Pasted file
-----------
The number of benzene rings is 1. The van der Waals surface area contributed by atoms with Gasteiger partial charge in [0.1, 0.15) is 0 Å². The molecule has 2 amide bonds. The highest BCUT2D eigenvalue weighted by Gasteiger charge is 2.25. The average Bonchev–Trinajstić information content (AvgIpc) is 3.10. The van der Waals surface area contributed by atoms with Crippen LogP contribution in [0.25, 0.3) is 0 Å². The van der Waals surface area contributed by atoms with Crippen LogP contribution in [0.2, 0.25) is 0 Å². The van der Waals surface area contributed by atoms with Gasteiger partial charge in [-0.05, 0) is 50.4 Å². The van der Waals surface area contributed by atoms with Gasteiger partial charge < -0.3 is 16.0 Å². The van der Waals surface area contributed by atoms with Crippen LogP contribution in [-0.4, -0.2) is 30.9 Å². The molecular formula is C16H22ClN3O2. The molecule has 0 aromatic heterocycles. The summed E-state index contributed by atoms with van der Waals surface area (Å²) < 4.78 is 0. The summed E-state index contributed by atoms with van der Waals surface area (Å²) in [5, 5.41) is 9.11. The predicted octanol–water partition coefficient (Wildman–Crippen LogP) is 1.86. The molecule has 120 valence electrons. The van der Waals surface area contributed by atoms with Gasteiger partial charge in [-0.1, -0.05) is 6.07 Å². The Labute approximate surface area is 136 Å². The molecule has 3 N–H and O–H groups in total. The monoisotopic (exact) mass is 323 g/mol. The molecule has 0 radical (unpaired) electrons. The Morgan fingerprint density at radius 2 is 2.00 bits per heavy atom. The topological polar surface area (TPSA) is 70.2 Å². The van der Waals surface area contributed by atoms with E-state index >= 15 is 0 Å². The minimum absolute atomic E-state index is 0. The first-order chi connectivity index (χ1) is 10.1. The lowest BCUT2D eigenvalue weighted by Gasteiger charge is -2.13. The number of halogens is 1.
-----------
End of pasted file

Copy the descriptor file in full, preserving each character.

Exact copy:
The number of benzene rings is 1. The van der Waals surface area contributed by atoms with Gasteiger partial charge in [0.1, 0.15) is 0 Å². The molecule has 2 amide bonds. The highest BCUT2D eigenvalue weighted by Gasteiger charge is 2.25. The average Bonchev–Trinajstić information content (AvgIpc) is 3.10. The van der Waals surface area contributed by atoms with Crippen LogP contribution in [0.25, 0.3) is 0 Å². The van der Waals surface area contributed by atoms with Crippen LogP contribution in [0.2, 0.25) is 0 Å². The van der Waals surface area contributed by atoms with Gasteiger partial charge in [-0.05, 0) is 50.4 Å². The van der Waals surface area contributed by atoms with Gasteiger partial charge < -0.3 is 16.0 Å². The van der Waals surface area contributed by atoms with Crippen LogP contribution in [-0.4, -0.2) is 30.9 Å². The molecular formula is C16H22ClN3O2. The molecule has 0 aromatic heterocycles. The summed E-state index contributed by atoms with van der Waals surface area (Å²) < 4.78 is 0. The summed E-state index contributed by atoms with van der Waals surface area (Å²) in [5, 5.41) is 9.11. The predicted octanol–water partition coefficient (Wildman–Crippen LogP) is 1.86. The molecule has 120 valence electrons. The van der Waals surface area contributed by atoms with Gasteiger partial charge in [-0.1, -0.05) is 6.07 Å². The Labute approximate surface area is 136 Å². The molecule has 3 N–H and O–H groups in total. The monoisotopic (exact) mass is 323 g/mol. The molecule has 0 radical (unpaired) electrons. The Morgan fingerprint density at radius 2 is 2.00 bits per heavy atom. The topological polar surface area (TPSA) is 70.2 Å². The van der Waals surface area contributed by atoms with E-state index >= 15 is 0 Å². The minimum absolute atomic E-state index is 0. The first-order chi connectivity index (χ1) is 10.1. The lowest BCUT2D eigenvalue weighted by Gasteiger charge is -2.13. The number of halogens is 1.